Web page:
I got a CT scan and a cursory look-over at the hospital. The road rash on my right leg remained full of dirt and gravel. No one ever cleaned it. I was starting to regain feeling in my body, and noticed my shoulder was hurting. I had some weird bruise/gash on my chin, and a long, painful line extending from the inside of my right wrist up toward my elbow. I had a large goose egg forming at an angle, extending from the middle of my forward down toward my eye. My head was exploding. I am not a person who likes taking medication, especially pain meds, so it is a testament to the level of head pain that I begged for a Demerol drip at one point. They handed me two Tylenols instead, after waiting a couple of hours for the CT scan results (which showed nothing terrible).
In one of my more stupid moves, I decided to ignore the fact that I had to pee from mile 24 on. I figured I could make it back to transition and go there. Unfortunately, this had unforeseen consequences – mainly that I would crash and end up in an ambulance without the ability to pee for another two hours. The hospital kept asking me to wait, wouldn’t let me get up (rightfully so), and finally relented, bringing a chair next to the bed and letting me relieve myself there. If I race again, I solemnly swear never to hold it that long again.
They diagnosed me with syncope and a concussion and told me to follow up with my doctor at home.
Thankfully, various members of my team had gathered up my belongs at the race and they somehow got home to me, including my bike. The lady I had played leapfrog with saw me on the side of the road and told one of my teammates how much I had helped her get through the bike portion and described me as the “nicest person”. I relay this only because it’s important to note that a few kind words on the course, here and there, can really make a difference to someone. I know it has for me. I spend a lot of time trying to give back good mojo whenever I race. I felt good knowing that I had helped someone.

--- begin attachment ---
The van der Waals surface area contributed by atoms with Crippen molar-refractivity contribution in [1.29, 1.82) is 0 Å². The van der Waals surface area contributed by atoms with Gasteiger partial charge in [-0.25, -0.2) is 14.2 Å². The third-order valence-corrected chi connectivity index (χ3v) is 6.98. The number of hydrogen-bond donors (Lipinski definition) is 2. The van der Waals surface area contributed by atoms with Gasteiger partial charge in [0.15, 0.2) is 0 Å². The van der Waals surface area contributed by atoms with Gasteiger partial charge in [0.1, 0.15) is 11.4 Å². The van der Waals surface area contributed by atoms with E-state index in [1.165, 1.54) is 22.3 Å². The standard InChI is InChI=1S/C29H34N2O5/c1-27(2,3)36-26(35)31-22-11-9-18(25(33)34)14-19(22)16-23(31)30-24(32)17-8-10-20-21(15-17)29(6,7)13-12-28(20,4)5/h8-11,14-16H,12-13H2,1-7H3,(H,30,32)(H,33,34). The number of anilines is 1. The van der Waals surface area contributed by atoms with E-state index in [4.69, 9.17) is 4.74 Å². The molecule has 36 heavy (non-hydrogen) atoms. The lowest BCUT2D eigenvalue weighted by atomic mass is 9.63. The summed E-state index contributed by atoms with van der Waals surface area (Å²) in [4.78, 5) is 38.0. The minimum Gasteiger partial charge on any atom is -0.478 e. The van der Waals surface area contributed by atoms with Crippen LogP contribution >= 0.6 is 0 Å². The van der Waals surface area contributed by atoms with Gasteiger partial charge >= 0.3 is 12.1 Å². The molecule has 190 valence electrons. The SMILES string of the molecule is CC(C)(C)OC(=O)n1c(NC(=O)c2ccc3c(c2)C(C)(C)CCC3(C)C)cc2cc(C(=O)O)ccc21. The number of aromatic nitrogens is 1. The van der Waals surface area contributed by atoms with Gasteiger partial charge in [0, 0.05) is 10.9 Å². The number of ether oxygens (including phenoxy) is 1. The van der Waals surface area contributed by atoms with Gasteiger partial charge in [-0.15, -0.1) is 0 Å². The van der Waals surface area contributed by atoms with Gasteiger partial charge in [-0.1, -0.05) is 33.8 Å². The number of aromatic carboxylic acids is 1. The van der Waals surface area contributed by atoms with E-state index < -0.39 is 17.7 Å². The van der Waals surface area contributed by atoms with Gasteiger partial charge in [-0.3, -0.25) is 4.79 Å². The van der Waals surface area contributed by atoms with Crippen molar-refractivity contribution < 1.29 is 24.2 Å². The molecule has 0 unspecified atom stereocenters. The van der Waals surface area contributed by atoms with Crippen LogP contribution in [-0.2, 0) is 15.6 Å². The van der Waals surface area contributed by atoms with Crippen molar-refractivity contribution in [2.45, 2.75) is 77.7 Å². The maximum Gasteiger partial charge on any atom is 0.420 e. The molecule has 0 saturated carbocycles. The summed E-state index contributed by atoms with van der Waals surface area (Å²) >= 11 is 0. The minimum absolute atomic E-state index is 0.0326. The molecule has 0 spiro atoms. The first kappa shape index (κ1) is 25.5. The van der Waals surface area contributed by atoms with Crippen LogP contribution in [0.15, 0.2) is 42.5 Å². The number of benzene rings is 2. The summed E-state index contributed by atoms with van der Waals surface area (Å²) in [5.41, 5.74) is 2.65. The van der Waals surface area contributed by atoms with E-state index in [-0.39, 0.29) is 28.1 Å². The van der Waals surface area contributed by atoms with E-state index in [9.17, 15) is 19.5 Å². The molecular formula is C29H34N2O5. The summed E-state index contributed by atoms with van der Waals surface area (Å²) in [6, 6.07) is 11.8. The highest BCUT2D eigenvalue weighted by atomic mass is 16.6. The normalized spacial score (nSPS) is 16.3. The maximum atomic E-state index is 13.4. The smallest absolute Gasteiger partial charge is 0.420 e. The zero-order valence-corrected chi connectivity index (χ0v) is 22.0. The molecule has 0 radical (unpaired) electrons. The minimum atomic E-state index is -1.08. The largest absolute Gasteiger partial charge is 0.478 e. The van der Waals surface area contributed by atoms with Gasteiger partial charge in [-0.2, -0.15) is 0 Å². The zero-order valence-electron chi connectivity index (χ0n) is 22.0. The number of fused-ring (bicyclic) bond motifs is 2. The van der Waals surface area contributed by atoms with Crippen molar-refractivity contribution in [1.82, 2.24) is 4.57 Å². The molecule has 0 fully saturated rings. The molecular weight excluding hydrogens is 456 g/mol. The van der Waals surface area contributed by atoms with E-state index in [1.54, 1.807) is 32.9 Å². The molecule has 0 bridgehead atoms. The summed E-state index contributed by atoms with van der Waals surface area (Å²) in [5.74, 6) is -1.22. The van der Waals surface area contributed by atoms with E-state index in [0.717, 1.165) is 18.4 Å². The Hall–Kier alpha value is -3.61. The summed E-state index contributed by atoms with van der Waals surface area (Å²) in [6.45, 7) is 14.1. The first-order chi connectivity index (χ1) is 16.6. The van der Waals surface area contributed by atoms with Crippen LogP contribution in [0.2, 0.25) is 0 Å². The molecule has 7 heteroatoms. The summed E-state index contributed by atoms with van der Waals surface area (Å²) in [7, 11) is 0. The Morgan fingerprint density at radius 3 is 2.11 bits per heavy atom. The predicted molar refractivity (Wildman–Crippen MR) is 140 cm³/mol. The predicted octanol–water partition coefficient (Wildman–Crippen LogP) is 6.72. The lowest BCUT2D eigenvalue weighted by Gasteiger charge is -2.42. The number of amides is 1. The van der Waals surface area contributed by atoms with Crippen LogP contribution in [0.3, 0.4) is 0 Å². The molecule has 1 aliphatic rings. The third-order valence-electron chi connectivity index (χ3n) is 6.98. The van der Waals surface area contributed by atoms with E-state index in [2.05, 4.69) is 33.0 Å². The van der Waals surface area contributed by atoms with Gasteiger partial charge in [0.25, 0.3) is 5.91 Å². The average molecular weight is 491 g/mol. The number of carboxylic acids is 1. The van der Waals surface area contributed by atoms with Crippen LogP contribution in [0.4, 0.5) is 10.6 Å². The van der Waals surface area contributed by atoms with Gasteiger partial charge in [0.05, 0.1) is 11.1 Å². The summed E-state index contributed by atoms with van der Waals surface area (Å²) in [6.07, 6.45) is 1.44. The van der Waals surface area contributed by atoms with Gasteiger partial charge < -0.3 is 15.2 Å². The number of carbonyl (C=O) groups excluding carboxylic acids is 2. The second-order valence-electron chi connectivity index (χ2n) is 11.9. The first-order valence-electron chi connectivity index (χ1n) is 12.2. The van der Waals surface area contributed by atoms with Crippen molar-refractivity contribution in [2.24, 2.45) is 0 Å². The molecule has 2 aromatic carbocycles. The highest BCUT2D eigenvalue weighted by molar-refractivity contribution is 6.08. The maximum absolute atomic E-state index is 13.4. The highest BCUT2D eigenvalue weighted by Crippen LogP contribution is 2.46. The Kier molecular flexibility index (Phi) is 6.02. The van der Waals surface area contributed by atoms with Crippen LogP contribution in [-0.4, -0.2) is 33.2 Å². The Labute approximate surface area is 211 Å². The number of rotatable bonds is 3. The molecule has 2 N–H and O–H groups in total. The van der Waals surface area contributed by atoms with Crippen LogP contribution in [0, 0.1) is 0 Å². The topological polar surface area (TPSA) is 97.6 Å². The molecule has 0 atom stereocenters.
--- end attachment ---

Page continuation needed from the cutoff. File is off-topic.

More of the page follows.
Here is where I also get real. I cried most of the time in the hospital. I cried on Michelle, I cried on Edwin, I cried on the nurse. Part of it was pain. The other part was crushing devastation that the goal I had worked so hard for this year was gone. I had made it 54.26 out of 70.3 miles. And I knew in my heart that I wasn’t going to get the chance to do another half this year – for physical, mental and time reasons. My season was over, and I had failed.
Yes, yes, yes. I know. I didn’t fail. But it sure felt that way, and it continues to creep in. Looking back, my race performance was beyond my expectations. I know I would have finished it. All of my hard work and dedication: I was rewarded tenfold for it. I am a better person for it. And no one can take any of what I accomplished away from me. But it is a flat-out lie to tell you that seeing others walking around with medals – unpacking my “Half” shirt from my suitcase – and seeing the words DNF next to my name – didn’t break my heart. It all did.
I made a dumb decision to go to the team celebration dinner I had put together. Even though I was hurting inside and out, I wanted to go see everyone and congratulate them in person. As time went on, I felt worse and worse. My head was still killing me and I kept breaking down and crying. I was embarrassed and done for the day. I ate my food quickly and bailed early.